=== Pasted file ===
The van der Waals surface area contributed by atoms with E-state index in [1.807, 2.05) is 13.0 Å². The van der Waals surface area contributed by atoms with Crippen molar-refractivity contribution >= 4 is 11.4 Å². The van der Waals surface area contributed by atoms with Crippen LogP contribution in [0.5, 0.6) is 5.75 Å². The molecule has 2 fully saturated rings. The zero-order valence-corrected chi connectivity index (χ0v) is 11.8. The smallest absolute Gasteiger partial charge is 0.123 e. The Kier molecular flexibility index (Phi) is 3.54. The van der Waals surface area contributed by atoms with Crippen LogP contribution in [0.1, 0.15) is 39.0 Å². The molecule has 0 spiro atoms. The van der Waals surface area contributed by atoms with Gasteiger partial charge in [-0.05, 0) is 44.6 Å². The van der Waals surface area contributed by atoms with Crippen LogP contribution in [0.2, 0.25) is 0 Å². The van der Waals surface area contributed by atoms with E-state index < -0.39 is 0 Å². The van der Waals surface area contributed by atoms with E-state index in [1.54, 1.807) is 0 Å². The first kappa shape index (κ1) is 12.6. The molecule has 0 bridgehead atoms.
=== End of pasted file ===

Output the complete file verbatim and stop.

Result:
The van der Waals surface area contributed by atoms with E-state index in [1.807, 2.05) is 13.0 Å². The van der Waals surface area contributed by atoms with Crippen molar-refractivity contribution >= 4 is 11.4 Å². The van der Waals surface area contributed by atoms with Crippen LogP contribution in [0.5, 0.6) is 5.75 Å². The molecule has 2 fully saturated rings. The zero-order valence-corrected chi connectivity index (χ0v) is 11.8. The smallest absolute Gasteiger partial charge is 0.123 e. The Kier molecular flexibility index (Phi) is 3.54. The van der Waals surface area contributed by atoms with Crippen LogP contribution in [0.1, 0.15) is 39.0 Å². The molecule has 0 spiro atoms. The van der Waals surface area contributed by atoms with Gasteiger partial charge in [-0.05, 0) is 44.6 Å². The van der Waals surface area contributed by atoms with Crippen LogP contribution in [0.2, 0.25) is 0 Å². The van der Waals surface area contributed by atoms with E-state index < -0.39 is 0 Å². The van der Waals surface area contributed by atoms with E-state index in [1.54, 1.807) is 0 Å². The first kappa shape index (κ1) is 12.6. The molecule has 0 bridgehead atoms.